For fans of Unbroken, the remarkable, untold story of World War II American Air Force turret-gunner Staff Sergeant Arthur Meyerowitz, who was shot down over Nazi-occupied France and evaded Gestapo pursuers for more than six months before escaping to freedom.
Bronx-born top turret-gunner Arthur Meyerowitz was on his second mission when he was shot down in 1943. He was one of only two men on the B-24 Liberator known as “Harmful Lil Armful” who escaped death or immediate capture on the ground.
After fleeing the wreck, Arthur knocked on the door of an isolated farmhouse, whose owners hastily took him in. Fortunately, his hosts not only despised the Nazis but had a tight connection to the French resistance group Morhange and its founder, Marcel Taillandier. Arthur and Taillandier formed an improbable bond as the resistance leader arranged for Arthur’s transfers among safe houses in southern France, shielding him from the Gestapo.
Based on recently declassified material, exclusive personal interviews, and extensive research into the French Resistance, The Lost Airman tells the tense and riveting story of Arthur’s trying months in Toulouse—masquerading as a deaf mute and working with a downed British pilot to evade the Nazis—and of his hair-raising journey to freedom involving a perilous trek over the Pyrenees and a voyage aboard a fishing boat with U-boats lurking below and Luftwaffe fighters looming above. With photographs and maps included, this is a never-before-told true story of endurance, perseverance, and escape during World War II.
Published on 19 January 2016.
Published by: Berkley
Why have all human cultures - today and throughout history - made music? Why does music excite such rich emotion? How do we make sense of musical sound?
These are questions that have, until recently, remained mysterious. Now The Music Instinct explores how the latest research in music psychology and brain science is piecing together the puzzle of how our minds understand and respond to music. Ranging from Bach fugues to nursery rhymes to heavy rock, Philip Ball interweaves philosophy, mathematics, history and neurology to reveal why music moves us in so many ways.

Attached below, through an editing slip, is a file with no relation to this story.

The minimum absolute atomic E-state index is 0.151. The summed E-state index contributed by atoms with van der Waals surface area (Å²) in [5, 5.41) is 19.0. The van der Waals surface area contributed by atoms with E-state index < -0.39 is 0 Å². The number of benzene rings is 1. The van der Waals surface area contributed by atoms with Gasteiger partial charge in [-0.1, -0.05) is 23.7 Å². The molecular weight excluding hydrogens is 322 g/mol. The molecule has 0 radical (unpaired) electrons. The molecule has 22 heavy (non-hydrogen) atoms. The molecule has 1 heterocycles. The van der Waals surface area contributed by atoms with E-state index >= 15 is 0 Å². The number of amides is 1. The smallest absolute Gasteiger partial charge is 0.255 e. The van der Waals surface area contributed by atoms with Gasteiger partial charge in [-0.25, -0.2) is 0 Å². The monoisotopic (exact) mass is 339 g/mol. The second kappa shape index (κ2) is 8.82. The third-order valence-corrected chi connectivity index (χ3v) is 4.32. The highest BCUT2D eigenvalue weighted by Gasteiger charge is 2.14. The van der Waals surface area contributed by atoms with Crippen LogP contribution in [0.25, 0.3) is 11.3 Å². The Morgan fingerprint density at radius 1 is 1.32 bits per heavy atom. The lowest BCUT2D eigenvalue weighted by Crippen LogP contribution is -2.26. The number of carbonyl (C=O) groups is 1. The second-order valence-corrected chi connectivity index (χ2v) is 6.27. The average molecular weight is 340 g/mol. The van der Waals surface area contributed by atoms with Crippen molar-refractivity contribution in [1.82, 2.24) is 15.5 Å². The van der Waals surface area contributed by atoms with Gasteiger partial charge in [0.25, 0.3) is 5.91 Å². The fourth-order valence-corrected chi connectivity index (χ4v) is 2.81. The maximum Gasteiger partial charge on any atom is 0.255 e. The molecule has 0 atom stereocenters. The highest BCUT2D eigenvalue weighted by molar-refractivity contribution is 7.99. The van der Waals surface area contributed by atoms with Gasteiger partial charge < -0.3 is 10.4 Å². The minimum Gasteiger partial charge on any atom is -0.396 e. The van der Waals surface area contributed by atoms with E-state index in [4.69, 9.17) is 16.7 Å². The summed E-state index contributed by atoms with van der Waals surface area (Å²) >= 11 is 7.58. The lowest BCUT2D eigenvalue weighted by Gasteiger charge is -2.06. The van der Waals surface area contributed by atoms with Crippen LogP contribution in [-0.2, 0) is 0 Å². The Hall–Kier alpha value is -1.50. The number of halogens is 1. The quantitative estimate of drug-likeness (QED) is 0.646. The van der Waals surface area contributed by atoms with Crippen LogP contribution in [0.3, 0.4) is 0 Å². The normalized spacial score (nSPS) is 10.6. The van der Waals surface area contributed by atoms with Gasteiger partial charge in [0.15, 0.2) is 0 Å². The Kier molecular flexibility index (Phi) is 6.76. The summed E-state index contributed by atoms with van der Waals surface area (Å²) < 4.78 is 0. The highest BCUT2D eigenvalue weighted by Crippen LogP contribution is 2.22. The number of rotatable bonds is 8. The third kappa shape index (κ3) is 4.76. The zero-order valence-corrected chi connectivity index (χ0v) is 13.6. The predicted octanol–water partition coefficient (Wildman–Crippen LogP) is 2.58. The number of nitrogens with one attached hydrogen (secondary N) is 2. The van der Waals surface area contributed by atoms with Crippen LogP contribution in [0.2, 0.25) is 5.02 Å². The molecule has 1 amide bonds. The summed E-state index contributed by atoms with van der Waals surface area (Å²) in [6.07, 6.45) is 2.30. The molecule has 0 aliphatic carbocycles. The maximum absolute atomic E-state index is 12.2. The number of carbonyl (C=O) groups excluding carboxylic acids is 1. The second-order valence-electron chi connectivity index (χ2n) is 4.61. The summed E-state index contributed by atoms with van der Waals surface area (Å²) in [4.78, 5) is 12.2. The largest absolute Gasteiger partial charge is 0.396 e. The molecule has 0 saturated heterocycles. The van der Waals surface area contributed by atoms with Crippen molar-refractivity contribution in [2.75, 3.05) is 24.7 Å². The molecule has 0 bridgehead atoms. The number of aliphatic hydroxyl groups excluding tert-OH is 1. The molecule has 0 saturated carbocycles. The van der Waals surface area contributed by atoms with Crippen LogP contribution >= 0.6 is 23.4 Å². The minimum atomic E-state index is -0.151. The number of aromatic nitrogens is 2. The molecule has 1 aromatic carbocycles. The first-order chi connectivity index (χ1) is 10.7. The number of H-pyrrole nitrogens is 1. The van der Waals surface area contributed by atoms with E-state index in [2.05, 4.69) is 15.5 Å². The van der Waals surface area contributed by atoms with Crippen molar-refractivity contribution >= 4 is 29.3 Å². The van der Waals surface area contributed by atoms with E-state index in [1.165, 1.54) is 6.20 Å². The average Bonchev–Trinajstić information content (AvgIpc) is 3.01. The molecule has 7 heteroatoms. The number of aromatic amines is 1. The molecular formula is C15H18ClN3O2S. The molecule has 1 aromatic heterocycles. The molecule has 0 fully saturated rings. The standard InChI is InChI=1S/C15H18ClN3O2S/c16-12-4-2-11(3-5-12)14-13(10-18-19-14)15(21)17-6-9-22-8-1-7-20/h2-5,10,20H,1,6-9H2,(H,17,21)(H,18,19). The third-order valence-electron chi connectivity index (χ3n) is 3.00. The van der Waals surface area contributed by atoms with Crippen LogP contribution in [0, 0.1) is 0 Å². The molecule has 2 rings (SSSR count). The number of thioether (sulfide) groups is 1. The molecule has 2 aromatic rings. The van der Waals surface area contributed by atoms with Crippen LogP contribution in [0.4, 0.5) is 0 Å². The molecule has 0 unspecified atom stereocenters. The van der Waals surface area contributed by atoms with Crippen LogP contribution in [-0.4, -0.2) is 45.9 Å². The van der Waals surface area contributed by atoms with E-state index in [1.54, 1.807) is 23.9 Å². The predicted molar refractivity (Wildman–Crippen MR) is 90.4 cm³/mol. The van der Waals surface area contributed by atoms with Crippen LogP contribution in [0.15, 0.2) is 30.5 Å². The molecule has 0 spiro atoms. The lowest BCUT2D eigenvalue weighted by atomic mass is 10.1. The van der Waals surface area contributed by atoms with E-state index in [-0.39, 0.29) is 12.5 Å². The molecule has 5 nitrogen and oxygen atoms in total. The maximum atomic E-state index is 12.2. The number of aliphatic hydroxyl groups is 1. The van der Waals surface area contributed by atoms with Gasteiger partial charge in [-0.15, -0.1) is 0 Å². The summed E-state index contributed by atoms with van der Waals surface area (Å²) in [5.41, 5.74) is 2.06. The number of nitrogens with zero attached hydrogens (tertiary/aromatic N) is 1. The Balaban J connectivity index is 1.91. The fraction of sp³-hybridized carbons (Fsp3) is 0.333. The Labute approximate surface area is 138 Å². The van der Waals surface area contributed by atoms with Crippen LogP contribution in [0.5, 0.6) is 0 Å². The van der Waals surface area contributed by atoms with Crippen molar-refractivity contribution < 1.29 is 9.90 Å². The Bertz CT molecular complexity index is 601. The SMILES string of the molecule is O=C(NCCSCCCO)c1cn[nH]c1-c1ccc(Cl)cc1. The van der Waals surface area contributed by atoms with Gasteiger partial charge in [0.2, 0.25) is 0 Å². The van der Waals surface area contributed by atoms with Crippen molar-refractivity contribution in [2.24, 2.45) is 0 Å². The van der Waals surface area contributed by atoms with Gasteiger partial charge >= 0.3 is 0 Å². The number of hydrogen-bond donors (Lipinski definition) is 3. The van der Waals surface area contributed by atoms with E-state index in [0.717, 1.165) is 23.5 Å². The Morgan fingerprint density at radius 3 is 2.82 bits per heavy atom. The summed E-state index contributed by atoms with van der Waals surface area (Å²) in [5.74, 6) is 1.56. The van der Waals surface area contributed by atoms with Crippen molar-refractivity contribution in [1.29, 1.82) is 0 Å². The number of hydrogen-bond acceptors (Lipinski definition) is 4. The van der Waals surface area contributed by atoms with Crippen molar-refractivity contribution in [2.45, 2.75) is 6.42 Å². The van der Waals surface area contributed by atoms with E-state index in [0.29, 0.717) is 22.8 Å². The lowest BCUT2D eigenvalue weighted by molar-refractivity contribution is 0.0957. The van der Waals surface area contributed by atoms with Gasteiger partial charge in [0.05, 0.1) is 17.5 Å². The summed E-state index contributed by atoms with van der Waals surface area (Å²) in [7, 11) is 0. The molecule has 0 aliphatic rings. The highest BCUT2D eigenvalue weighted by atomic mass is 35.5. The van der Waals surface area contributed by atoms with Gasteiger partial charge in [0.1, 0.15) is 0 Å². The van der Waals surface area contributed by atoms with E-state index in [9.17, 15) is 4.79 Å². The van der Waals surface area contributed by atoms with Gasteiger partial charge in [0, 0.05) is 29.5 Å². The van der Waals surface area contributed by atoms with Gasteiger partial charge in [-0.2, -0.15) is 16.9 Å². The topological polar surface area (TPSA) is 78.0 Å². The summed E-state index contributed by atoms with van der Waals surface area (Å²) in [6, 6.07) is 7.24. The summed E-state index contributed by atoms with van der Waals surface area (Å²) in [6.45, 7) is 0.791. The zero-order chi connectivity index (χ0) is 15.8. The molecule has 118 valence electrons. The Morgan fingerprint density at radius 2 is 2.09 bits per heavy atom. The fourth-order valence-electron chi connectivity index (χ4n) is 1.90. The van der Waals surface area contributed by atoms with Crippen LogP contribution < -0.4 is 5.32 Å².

Without requiring any specialist knowledge, The Music Instinct will both deepen your appreciation of the music you love, and open doors to music that once seemed alien, dull or daunting, offering a passionate plea for the importance of music in education and in everyday life.
Published in 2011.
Acclaimed as one of the most exciting books in the history of American letters, this modern epic became an instant bestseller upon publication in 1974, transforming a generation and continuing to inspire millions.
A narration of a summer motorcycle trip undertaken by a father and his son, the book becomes a personal and philosophical odyssey into fundamental questions of how to live.
Resonant with the confusions of existence, Zen and the Art of Motorcycle Maintenance is a touching and transcendent book of life.
Published in 2014.
In an age when a storm was evidence of God’s wrath, pioneering meteorologists had to fight against convention and religious dogma to realise their ambitions. But buoyed by the achievements of the Enlightenment, a generation of mavericks set out to unlock the secrets of the atmosphere.
Meet Luke Howard, the first to classify the clouds, Francis Beaufort, quantifier of the winds, James Glaisher, explorer of the upper atmosphere by way of a hot air balloon, Samuel Morse, whose electric telegraph gave scientists the means by which to transmit weather warnings, and at the centre of it all Admiral Robert FitzRoy: master sailor, scientific pioneer and founder of the Met Office.
Peter Moore’s exhilarating account navigates treacherous seas, rough winds and uncovers the obsession that drove these men to great invention and greater understanding.
Published in 2016.